If you think life can't get any worse for the bloodied and battered Detroit three automakers and their suppliers, you're wrong – at least according to a new study from Grant Thornton LLP's Corporate Advisory and Restructuring Service. The accounting and management consulting firm used data from CSM worldwide that forecasts U.S. automakers will produce fewer vehicles on U.S. soil than Asian and European automakers by the year 2012 despite an expected return to profitability.
To the roll call of auto industry titans that have gone or are going bankrupt -- Visteon, Chrysler, GM, Saab, Karmann, ASC, Source Interlink -- we can now add Tier 1 supplier Metaldyne, which filed for bankruptcy for its American operations. Metaldyne makes metal bits for car and truck chassis and NVH components.
In the latest installment of an annual supplier relations survey put together by Planning Perspectives, Honda and Toyota have upheld their top positions in spite of suppliers describing downgrading them to merely "adequate." Still above average in supplier relations rankings (along with Nissan), previously Japan's two largest automakers were ranked "good to very good." Honda is still gets top marks for involving suppliers in product development and for helping suppliers lower costs and increase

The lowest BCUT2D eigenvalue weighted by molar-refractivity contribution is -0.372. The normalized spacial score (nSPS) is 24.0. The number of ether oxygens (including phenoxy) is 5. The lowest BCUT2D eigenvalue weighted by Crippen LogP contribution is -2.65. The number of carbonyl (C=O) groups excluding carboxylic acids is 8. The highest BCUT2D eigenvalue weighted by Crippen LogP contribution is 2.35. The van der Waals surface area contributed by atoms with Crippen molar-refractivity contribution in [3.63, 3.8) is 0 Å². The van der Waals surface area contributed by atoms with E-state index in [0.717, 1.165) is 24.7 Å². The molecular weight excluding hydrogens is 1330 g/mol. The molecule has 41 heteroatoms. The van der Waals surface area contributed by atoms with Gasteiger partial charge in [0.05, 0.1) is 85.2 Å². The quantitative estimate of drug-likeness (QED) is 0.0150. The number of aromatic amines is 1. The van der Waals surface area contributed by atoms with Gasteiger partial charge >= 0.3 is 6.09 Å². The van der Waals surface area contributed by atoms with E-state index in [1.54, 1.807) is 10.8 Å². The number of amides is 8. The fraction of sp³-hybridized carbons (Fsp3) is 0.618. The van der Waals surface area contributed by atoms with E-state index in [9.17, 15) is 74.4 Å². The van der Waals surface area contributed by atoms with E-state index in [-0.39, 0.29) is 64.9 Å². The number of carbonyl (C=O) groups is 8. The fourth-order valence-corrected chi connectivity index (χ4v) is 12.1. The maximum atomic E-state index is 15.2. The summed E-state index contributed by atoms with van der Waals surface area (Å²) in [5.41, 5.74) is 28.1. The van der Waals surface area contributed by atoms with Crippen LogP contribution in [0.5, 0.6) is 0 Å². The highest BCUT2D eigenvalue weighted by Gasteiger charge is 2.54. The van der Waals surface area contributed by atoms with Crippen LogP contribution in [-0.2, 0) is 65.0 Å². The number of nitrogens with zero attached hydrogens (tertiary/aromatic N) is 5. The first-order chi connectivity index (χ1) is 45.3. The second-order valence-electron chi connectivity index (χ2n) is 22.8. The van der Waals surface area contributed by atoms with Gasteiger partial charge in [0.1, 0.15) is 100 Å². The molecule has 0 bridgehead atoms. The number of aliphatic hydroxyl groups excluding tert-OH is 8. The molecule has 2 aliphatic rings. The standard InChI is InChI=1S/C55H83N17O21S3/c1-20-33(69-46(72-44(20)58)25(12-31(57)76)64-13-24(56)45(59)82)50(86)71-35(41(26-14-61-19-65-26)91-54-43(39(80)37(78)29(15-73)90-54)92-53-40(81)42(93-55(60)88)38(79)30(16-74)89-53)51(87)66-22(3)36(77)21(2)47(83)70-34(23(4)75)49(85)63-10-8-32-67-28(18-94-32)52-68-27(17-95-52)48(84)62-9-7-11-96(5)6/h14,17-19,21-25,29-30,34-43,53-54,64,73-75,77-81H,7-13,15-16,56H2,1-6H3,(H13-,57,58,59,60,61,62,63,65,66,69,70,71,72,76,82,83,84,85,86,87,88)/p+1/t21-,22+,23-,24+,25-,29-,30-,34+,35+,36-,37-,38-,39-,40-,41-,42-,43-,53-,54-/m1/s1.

Chrysler's top ten creditors are owed about $400 million, and the top two creditors account for nearly $130 million of that. The company first in line for payment is Ohio Module, which is a subsidiary of Hyundai Mobis, which is in turn a publicly traded subsidiary of Hyundai. Ohio Module makes chassis for the Jeep Wrangler and Chrysler has run up a $70 million tab with the firm.
The world's largest automakers are intertwined in a myriad of ways and they need to watch their competitors in both good times and bad. When talk of a GM bankruptcy was first floated, the discussion of the effects naturally led to GM's suppliers. That discussion then led to what the effects would be on other car companies if a swath of suppliers was suddenly pulled under, and both Ford and Toyota indicated they would be adversely affected by a GM's fall.